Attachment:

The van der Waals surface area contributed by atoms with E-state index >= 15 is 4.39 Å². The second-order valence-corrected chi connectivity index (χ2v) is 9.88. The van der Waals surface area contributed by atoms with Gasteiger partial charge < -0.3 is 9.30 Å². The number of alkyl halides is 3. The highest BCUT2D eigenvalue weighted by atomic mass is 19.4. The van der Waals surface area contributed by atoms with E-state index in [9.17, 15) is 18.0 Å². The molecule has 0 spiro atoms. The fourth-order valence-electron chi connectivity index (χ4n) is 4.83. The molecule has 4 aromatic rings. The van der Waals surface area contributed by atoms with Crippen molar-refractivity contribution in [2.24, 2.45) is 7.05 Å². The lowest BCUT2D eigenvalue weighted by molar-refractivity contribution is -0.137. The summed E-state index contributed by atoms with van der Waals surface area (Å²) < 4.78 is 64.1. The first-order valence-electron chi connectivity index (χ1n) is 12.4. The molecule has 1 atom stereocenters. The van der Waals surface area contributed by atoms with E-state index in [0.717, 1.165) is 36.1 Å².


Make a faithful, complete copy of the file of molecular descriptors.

The van der Waals surface area contributed by atoms with E-state index >= 15 is 4.39 Å². The second-order valence-corrected chi connectivity index (χ2v) is 9.88. The van der Waals surface area contributed by atoms with Gasteiger partial charge < -0.3 is 9.30 Å². The number of alkyl halides is 3. The highest BCUT2D eigenvalue weighted by atomic mass is 19.4. The van der Waals surface area contributed by atoms with E-state index in [9.17, 15) is 18.0 Å². The molecule has 0 spiro atoms. The fourth-order valence-electron chi connectivity index (χ4n) is 4.83. The molecule has 4 aromatic rings. The van der Waals surface area contributed by atoms with Crippen molar-refractivity contribution in [2.24, 2.45) is 7.05 Å². The lowest BCUT2D eigenvalue weighted by molar-refractivity contribution is -0.137. The summed E-state index contributed by atoms with van der Waals surface area (Å²) < 4.78 is 64.1. The first-order valence-electron chi connectivity index (χ1n) is 12.4. The molecule has 1 atom stereocenters. The van der Waals surface area contributed by atoms with E-state index in [0.717, 1.165) is 36.1 Å².